Working Wealthy – Take A Minute

December 25, 2018

The days are shorter and, depending upon where you live, the temperature is most likely much colder.

It’s almost year-end, and in the world of personal financial planning, we’re focusing on helping our clients take stock of all they’ve accomplished over the past year.

But here’s the thing—many of us don’t take the time to reflect on all the positive things we’ve accomplished. Instead we focus on what’s next and potentially disregard all the good we’ve created.

In the area of brain science, Daniel Kahneman has made popular the concept of how we have the ability to think slow and think fast. But we cannot do both at the same time. We’re either doing one or the other.

And if you’re anything like me, you probably spend a lot of your time thinking fast. What’s the best way to get to work, how many meetings do I have today, did I lock the front door? We bombard ourselves with snippets of thoughts and ask our brain to think quickly all the time.

That’s why year-end is such an ideal time to slow down and reflect on all you’ve accomplished. We encourage our clients to think through a few different lenses when it comes to this level of contemplation.

Where did you start the year and where are you now?

This could apply to you professionally or personally, so take the thought wherever it makes most sense for you. Did you hit a savings goal that really makes you feel good about your discipline? Did you accomplish something at work or receive a promotion that affirms your hard work and focus? Did you improve a personal relationship that needed tending or more attention?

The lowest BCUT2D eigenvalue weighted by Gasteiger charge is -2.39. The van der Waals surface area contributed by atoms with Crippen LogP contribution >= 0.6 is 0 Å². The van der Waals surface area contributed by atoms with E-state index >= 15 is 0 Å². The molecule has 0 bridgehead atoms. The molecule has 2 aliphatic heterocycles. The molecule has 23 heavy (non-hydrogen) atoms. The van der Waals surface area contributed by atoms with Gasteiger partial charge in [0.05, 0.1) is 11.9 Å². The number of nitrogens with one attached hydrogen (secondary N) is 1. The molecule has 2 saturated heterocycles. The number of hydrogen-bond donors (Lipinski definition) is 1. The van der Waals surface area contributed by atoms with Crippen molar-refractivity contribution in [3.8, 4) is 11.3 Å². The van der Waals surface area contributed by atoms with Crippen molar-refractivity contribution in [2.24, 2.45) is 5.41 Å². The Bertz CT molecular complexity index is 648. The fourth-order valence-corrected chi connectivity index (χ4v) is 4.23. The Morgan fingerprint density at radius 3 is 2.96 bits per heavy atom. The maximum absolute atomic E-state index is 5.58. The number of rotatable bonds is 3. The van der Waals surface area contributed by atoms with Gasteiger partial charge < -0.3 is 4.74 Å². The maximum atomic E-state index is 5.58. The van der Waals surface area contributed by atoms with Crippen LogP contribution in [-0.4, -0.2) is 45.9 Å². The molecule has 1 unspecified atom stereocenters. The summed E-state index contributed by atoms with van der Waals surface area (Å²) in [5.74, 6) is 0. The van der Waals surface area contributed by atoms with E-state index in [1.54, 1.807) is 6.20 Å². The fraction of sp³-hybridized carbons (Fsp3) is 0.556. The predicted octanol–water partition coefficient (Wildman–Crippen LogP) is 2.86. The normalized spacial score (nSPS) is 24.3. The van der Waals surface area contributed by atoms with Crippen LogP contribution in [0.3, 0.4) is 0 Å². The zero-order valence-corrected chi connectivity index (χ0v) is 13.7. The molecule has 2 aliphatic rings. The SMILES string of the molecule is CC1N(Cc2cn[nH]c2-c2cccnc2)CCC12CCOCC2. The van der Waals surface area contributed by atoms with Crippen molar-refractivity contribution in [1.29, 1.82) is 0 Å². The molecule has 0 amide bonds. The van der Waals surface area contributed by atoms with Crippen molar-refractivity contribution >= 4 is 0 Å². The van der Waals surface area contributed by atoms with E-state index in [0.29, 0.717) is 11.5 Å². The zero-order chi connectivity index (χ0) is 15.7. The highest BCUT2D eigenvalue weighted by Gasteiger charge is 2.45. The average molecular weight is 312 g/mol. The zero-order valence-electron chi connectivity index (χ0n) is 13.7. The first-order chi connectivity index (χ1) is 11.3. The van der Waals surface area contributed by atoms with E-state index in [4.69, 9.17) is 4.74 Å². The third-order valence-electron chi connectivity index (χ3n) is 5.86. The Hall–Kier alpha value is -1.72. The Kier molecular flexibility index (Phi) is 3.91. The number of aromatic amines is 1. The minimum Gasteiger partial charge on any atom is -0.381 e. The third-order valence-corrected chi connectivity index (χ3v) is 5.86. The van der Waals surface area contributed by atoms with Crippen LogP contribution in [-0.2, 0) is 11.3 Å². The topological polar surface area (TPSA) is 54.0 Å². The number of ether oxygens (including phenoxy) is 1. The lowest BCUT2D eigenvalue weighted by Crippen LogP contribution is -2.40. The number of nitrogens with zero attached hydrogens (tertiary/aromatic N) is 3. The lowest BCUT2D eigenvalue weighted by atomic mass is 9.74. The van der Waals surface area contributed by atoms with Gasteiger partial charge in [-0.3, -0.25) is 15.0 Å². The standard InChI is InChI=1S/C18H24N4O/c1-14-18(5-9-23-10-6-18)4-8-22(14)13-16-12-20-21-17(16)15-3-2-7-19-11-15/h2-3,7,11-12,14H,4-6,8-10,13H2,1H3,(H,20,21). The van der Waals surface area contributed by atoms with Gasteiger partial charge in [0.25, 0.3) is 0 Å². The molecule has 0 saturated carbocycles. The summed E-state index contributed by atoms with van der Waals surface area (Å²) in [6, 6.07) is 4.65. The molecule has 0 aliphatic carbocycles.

Who has helped you this year?

We have a 5-year-old and 2-year-old at home, and I’m pretty sure we remind them to say “thank you” about every 90 seconds. We’re all rather familiar with the power of gratitude. Is there someone or something that helped you have a great year? Conversely, if 2018 wasn’t exactly what you expected, did someone help you along in an unexpected way or lighten your load to make tough times more bearable? Perhaps take some time to reflect on what or who has made you most grateful this year.

What’s important for you to do next year?

Set some goals for 2019 that will help you focus on the big picture. Ruminate on what truly makes you feel good and think how you might incorporate that into your set of goals. You might be surprised how the littlest things can really make your day, week or year. And if you’re really feeling motivated, jot down a few ideas so you can look at them this time next year.

I realize I’ve laid out a lot of questions, but that’s by design. Through some self-reflection, we can hopefully recognize how much we’ve challenged ourselves and then also how much we’ve gotten done. Think of it like sweeping out the garage at the end of the summer—lean on the broom when you’re done and admire the tidy space you’ve cleared out.

And if it’s any motivation, folks that know a ton more about brain science will tell you that your ability to think slow will only enhance your ability to think fast.